Primary tabs


The "Nigger" in the Convention.

The report of the legislative committee of the convention, presenting for adoption a clause almost identical with that of the present constitution, forbidding the immigration of negroes to this state, was the subject of warm debate yesterday. Messrs. Anthony and Ferry, on the republican side considered it an outrage, a breach of courtesy and full comity, to introduce what they termed "political" questions into the convention. Using the words "political" and "partisan" as convertible, the foamed, in true abolition style — told of their forbearance — that they had sat and witnessed the presentation of resolutions relative to the exclusion of the negro, with commendable meekness, but forbearance had ceased to be a virtue; hence they railed and told of the negro's wrongs, and of the cruelty and barbarism of Illinois white men forbidding their state to be made the receptacle for negro paupers from the south. They could bear this no longer. Indeed, Mr. Ferry took it as a personal affront, having denied that there was any other regularly elected republican in the convention, for "the nigger" to be named in that body. This effort to make abolition capital by assumption that questions foreign to the business of the convention was thrust upon it, was, during the discussion, made very ridiculous. We presume that it will not be denied that the convention's duty is a "political" one throughout — to frame an organic law or public policy. Abolitionists like Mr. Ferry, only, lug in partisan feelings in such efforts as were made yesterday, in the assumption that, to re-enact, or propose to re-enact the state's policy of the past fifteen years, is to beg partisan discussion.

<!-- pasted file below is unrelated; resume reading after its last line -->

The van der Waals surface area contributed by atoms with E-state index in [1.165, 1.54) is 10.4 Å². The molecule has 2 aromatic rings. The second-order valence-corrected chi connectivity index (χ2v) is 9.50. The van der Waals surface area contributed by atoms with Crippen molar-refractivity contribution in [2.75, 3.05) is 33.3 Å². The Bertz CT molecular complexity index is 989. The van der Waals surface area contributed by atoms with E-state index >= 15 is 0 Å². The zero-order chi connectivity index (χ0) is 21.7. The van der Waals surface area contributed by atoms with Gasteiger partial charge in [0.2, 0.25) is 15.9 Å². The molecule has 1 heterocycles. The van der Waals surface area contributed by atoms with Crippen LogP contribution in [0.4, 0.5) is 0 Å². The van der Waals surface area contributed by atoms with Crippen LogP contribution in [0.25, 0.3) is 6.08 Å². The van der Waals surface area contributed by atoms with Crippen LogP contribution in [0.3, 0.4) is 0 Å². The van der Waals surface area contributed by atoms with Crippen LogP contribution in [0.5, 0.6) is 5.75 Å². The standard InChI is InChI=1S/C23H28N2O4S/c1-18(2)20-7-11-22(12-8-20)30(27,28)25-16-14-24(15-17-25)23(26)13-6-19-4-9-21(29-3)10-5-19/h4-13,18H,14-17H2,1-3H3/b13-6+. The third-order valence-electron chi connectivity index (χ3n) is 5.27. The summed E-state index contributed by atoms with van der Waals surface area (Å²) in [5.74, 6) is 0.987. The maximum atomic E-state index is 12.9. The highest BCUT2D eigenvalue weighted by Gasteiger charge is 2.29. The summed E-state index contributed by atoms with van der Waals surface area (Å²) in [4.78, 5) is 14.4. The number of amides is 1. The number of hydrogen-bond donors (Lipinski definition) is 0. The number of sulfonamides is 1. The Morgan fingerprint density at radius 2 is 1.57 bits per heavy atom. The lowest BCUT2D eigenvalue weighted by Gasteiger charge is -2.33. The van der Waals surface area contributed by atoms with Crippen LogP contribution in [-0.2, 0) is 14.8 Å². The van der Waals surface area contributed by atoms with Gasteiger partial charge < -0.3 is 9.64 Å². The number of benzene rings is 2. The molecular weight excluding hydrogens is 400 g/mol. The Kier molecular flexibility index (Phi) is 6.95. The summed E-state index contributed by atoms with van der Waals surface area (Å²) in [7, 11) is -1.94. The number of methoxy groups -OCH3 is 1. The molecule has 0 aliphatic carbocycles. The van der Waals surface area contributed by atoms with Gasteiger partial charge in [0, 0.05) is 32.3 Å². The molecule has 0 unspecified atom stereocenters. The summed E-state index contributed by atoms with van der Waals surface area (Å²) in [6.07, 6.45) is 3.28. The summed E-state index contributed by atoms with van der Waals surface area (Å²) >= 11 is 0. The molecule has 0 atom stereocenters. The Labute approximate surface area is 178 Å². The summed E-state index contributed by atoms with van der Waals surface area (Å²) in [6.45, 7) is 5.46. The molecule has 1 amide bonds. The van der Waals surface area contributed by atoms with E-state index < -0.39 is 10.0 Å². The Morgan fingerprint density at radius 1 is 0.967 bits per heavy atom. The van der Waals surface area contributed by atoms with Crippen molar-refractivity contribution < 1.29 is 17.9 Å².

The proposition reported by Mr. Dement was one to retain the clause of the present constitution providing that Illinois shall not be made a refuge for negroes — that Illinois should not be made a lazar-house for the scum of southern states. In 1847 the people of Illinois, by an overwhelming vote, decided that this should not be, and the majority of the convention propose that such wise provision shall be continued, in which it will be sustained again by the popular vote.

The proposition presented, and the amendments proposed, are subjects involving the public policy of the state, and legitimately before the convention. Abolitionists alone, in their discussions, will give them a partisan hue, and, doubtless, before the people they will take partisan shape, as between negro-worshippers and those who have no taste for negro equality, political or social, and who believe it best for Illinois white men that negroes should be excluded from their midst. There are two parties in this connection, and we have faith that, in Illinois, at least, the white man's party is largely in the ascendency.